Note "all" and "Americans". So if you are not an American citizen they don't care about you. If you are criminal then they don't want to help you. If you have an interest other than the above then they don't care about that either, it isn't what they do.
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Re: NRA Gun Clubs

Post by Zembecowicz » Fri Jun 23, 2017 3:07 pm

I myself am an ambivalent NRA member. I won't go into why here in order to not violate the no politics rule.
There are no rifle ranges where I live that aren't affiliated with the NRA, so I just consider my membership to be a (very cheap) cost of doing business.
Aside from political reasons there is also a very solid economic reason why most gun clubs are NRA affiliated. They sell gun club insurance at very low rates. A large number of private gun clubs probably wouldn't be able to afford to keep their doors open without this insurance.

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Re: NRA Gun Clubs

Post by raptor » Fri Jun 23, 2017 4:02 pm

There are two segments of the NRA.

The NRA is non-political.
https://explore.nra.org/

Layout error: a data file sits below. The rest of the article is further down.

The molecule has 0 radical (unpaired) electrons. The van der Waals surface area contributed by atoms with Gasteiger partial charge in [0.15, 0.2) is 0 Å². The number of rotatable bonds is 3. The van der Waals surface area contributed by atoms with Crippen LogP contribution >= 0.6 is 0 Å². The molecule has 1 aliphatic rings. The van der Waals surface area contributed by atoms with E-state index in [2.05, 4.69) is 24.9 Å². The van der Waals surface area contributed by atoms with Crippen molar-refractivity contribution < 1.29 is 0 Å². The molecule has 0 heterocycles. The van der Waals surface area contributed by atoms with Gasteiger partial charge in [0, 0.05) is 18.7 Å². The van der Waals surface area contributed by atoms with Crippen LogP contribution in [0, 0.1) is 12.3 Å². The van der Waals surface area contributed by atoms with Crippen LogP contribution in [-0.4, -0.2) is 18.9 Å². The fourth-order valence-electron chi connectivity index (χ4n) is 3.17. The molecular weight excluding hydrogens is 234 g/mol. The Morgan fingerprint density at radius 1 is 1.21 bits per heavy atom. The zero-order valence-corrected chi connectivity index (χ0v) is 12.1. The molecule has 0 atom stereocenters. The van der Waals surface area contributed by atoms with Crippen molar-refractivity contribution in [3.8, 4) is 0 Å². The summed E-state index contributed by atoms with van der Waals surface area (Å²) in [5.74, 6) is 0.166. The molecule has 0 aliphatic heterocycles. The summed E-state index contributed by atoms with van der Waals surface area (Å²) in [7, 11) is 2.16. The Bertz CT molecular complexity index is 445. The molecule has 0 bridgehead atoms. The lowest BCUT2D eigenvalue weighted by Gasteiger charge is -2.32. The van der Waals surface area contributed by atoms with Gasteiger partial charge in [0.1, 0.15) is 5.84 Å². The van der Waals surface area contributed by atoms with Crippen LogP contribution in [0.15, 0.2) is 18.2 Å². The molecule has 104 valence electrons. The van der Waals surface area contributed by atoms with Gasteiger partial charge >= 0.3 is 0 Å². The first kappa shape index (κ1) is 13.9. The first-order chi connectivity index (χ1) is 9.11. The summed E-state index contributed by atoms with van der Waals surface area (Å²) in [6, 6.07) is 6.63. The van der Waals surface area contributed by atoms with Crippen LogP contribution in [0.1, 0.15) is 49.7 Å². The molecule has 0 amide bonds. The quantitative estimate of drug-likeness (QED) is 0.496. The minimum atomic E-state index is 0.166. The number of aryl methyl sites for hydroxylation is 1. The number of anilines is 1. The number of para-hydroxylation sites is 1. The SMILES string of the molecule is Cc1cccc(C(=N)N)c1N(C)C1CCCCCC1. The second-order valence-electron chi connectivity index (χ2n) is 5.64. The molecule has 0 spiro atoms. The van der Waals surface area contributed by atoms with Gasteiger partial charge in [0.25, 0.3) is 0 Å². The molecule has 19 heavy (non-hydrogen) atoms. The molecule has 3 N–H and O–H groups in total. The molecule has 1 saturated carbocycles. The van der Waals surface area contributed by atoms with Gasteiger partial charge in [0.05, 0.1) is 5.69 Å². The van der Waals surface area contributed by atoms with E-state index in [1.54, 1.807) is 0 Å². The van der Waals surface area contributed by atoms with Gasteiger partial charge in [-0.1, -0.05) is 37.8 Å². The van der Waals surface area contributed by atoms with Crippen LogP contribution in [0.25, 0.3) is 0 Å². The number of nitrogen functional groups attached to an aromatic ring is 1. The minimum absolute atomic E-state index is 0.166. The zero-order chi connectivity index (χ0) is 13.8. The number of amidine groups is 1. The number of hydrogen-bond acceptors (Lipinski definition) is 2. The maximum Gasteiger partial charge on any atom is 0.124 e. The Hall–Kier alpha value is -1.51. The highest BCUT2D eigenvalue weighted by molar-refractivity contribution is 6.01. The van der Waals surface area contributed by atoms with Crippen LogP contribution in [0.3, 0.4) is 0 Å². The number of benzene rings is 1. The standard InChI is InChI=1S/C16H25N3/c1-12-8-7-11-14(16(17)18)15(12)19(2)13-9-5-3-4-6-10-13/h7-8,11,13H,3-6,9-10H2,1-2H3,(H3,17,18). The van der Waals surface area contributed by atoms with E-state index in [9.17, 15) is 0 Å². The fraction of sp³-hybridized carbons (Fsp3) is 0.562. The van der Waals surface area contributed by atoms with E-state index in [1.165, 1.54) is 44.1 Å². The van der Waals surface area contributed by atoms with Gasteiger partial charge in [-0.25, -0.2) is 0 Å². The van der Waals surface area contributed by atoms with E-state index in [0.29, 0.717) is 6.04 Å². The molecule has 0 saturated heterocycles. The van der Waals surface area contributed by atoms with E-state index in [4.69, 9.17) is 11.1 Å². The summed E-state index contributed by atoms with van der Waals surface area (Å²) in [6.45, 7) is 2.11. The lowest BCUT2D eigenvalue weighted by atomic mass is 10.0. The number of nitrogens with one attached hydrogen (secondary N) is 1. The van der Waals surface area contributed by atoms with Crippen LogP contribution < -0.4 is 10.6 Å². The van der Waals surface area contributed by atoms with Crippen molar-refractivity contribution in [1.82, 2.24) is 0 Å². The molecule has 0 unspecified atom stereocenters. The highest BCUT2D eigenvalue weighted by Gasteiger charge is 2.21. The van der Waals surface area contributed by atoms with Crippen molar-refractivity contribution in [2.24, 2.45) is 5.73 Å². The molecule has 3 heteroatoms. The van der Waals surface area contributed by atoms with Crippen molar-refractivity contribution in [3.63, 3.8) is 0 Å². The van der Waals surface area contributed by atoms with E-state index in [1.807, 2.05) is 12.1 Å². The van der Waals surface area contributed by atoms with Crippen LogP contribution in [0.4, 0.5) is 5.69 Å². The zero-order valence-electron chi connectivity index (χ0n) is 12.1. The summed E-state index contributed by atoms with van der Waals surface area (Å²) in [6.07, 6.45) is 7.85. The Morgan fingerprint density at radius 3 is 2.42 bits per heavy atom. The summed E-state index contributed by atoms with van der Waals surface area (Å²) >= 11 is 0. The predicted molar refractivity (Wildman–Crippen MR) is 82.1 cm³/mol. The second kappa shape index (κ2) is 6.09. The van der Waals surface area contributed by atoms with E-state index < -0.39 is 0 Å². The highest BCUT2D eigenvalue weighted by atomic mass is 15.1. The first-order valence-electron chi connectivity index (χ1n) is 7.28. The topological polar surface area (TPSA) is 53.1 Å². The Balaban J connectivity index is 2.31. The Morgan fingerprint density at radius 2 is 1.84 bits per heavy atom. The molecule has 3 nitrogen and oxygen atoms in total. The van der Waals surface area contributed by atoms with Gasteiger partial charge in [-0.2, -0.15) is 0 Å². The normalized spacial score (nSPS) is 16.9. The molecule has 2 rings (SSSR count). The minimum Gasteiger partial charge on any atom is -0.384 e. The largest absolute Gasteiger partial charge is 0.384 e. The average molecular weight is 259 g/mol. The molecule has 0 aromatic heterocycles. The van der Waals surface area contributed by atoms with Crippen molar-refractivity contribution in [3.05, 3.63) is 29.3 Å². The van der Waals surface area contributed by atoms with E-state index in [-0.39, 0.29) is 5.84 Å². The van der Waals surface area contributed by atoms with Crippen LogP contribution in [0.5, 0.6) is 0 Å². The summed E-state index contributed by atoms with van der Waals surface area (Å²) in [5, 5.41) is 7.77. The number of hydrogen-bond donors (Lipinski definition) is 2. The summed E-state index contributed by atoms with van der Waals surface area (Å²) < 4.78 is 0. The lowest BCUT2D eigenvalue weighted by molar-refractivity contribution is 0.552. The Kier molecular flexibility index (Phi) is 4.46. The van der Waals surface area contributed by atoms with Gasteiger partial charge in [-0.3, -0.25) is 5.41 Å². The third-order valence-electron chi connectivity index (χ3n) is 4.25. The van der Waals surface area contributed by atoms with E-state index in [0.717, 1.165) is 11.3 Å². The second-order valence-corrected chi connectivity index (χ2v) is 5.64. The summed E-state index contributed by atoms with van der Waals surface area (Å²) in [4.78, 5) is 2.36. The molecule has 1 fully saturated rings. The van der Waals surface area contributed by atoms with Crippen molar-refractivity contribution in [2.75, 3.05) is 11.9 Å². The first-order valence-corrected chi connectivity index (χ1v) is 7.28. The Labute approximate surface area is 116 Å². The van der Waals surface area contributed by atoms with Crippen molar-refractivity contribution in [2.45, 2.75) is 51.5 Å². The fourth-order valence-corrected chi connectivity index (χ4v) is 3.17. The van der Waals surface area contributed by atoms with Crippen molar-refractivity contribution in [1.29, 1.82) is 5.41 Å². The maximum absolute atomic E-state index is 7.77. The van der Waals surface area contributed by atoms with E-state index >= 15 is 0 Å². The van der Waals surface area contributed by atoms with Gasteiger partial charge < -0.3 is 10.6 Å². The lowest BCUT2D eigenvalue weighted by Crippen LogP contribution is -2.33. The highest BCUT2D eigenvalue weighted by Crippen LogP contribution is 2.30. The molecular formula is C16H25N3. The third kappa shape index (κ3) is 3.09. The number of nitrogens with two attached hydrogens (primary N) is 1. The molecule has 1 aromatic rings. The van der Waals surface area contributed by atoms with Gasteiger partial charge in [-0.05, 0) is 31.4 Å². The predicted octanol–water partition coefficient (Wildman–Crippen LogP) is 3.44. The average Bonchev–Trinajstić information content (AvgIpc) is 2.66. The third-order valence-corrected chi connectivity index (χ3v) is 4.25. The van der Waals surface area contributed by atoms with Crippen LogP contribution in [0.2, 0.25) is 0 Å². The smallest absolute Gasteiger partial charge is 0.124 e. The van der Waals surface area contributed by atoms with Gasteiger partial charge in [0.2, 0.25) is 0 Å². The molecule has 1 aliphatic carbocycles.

As noted above:
Stercutus wrote: Their concerns are:

The NRA Foundation, Inc. (“NRA Foundation”) is a 501(c)(3) tax-exempt organization that raises tax-deductible contributions in support of a wide range of firearm-related public interest activities of the National Rifle Association of America and other organizations that defend and foster the Second Amendment rights of all law-abiding Americans. These activities are designed to promote firearms and hunting safety, to enhance marksmanship skills of those participating in the shooting sports, and to educate the general public about firearms in their historic, technological and artistic context. Funds granted by The NRA Foundation benefit a variety of constituencies throughout the United States including children, youth, women, individuals with physical disabilities, gun collectors, law enforcement officers, hunters and competitive shooters.


The ILA on the other hand is actually a separate organization dedicated to dealing with the increasingly nasty political attacks against the 2nd amendment through political means. It is dedicated to the politics of the 2nd amendment.


The ZS rule is that we do not allow discussion of ILA activity on the forum, but since the NRA is a 501 (c )3 and thus prohibited by law from engaging in political activity discussion NRA activities are permissible.

Why is this relevant?

Because joining the NRA does not mean you have to support the ILA in their efforts to ensure 2nd amendment rights. You can join the NRA and enjoy the benefits of membership without donating to the ILA political fund.

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Re: NRA Gun Clubs

Post by SCBrian » Fri Jun 23, 2017 8:03 pm

my pies are piff wrote: Due to recent events, I'm not sure how the NRA protects my family's interests (I'm in a mixed race, asian/black family).
Can you elaborate on this? PM if necessary?